What Is an Overhead Ratio?

An overhead ratio is a measurement of the operating costs of doing business compared to the company's income. A low overhead ratio indicates that a company is minimizing business expenses that are not directly related to production.

The Formula for the Overhead Ratio Is

The overhead ratio is arrived at by dividing operating expenses by the sum of taxable net interest income and operating income. That is:

overhead ratio = (operating expenses)(taxable interest + operating income)
Overhead Ratio Formula. Investopedia

The Basics of Overhead Ratios

A company's overhead expenses are the costs that result from its normal, day-to-day business operations. Operating expenses might include office rent, advertising, utilities, insurance, depreciation, or machinery.

Calculations of overhead exclude costs that are directly related to the production of the goods or services that the company produces.

Thus, in a toy factory, the skilled workers who make the toys and the tools they use to create them are not overhead expenses. But employees of the marketing department and the promotional materials they produce are overhead costs.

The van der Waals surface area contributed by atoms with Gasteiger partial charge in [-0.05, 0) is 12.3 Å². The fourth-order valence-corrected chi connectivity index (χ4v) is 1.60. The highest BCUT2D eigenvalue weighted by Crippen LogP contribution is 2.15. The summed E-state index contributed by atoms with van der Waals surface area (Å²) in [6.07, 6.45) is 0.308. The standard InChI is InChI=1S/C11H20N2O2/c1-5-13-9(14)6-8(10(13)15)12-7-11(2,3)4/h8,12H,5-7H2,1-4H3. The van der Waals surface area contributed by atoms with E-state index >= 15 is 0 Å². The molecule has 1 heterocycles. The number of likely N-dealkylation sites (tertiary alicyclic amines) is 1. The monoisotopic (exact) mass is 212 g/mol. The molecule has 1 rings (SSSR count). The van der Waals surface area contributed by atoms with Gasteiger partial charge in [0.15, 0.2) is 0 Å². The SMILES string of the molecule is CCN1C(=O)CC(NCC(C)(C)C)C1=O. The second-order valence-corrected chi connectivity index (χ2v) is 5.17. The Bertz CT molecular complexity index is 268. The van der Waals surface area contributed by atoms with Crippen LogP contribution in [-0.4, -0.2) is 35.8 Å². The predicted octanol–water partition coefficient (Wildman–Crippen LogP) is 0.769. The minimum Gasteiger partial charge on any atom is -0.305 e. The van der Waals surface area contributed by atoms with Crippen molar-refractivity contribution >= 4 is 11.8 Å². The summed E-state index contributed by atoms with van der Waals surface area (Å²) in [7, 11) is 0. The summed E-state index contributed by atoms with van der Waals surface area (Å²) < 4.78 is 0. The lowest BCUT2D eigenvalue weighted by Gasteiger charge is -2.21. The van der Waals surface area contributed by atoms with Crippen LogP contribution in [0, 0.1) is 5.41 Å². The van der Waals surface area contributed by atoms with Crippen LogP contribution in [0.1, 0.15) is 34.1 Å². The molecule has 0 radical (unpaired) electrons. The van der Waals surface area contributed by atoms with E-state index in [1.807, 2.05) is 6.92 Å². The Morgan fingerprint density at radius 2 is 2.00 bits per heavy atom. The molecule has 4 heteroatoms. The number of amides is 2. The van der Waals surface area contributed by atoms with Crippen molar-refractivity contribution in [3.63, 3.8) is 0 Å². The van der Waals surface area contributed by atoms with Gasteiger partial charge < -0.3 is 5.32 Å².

Key Takeaways

  • An overhead ratio is a measurement of the operating costs of doing business compared to the company's income.
  • A low overhead ratio indicates that a company is minimizing business expenses that are not directly related to production.
  • Calculating its overhead ratio helps a company evaluate its costs of doing business compared to the income the business is generating.

How Overhead Ratios Are Used

Calculating its overhead ratio helps a company evaluate its costs of doing business compared to the income the business is generating. In general, a company strives to achieve the lowest operating expenses possible without sacrificing the quality or competitiveness of its goods or services.

A company also may keep track of its overhead ratio in order to compare it to others in its industry, or its industry as a whole. A higher overhead ratio in comparison to the competition might require some adjustment or at least a rational explanation. For example, a company might determine that maintaining its headquarters in Manhattan or San Francisco has caused it to have a higher overhead ratio than a competitor located in Omaha or Akron.

Cutting expenses has a positive effect on the overhead ratio. However, a company must balance the effect of these cuts with any potential damage to the products or services it sells.